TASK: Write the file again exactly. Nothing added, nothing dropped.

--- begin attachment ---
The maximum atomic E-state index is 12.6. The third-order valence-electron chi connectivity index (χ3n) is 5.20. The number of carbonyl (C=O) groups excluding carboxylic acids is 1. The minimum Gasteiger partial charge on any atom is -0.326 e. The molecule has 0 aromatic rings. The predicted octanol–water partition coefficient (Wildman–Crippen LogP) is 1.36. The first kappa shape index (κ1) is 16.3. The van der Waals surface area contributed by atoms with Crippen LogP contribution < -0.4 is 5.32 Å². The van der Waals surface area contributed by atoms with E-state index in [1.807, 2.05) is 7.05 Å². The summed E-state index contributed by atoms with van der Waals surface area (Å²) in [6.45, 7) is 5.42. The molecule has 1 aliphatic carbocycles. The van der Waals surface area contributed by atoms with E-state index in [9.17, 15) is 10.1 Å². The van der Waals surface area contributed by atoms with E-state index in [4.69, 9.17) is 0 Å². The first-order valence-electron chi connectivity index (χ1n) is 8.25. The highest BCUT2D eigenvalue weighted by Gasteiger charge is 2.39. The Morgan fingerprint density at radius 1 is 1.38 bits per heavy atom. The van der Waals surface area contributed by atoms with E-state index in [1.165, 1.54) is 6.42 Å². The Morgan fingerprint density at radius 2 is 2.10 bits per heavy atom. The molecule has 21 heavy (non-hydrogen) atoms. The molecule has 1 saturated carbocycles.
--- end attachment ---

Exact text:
The maximum atomic E-state index is 12.6. The third-order valence-electron chi connectivity index (χ3n) is 5.20. The number of carbonyl (C=O) groups excluding carboxylic acids is 1. The minimum Gasteiger partial charge on any atom is -0.326 e. The molecule has 0 aromatic rings. The predicted octanol–water partition coefficient (Wildman–Crippen LogP) is 1.36. The first kappa shape index (κ1) is 16.3. The van der Waals surface area contributed by atoms with Crippen LogP contribution < -0.4 is 5.32 Å². The van der Waals surface area contributed by atoms with E-state index in [1.807, 2.05) is 7.05 Å². The summed E-state index contributed by atoms with van der Waals surface area (Å²) in [6.45, 7) is 5.42. The molecule has 1 aliphatic carbocycles. The van der Waals surface area contributed by atoms with E-state index in [9.17, 15) is 10.1 Å². The van der Waals surface area contributed by atoms with E-state index in [4.69, 9.17) is 0 Å². The first-order valence-electron chi connectivity index (χ1n) is 8.25. The highest BCUT2D eigenvalue weighted by Gasteiger charge is 2.39. The Morgan fingerprint density at radius 1 is 1.38 bits per heavy atom. The van der Waals surface area contributed by atoms with E-state index in [1.165, 1.54) is 6.42 Å². The Morgan fingerprint density at radius 2 is 2.10 bits per heavy atom. The molecule has 21 heavy (non-hydrogen) atoms. The molecule has 1 saturated carbocycles.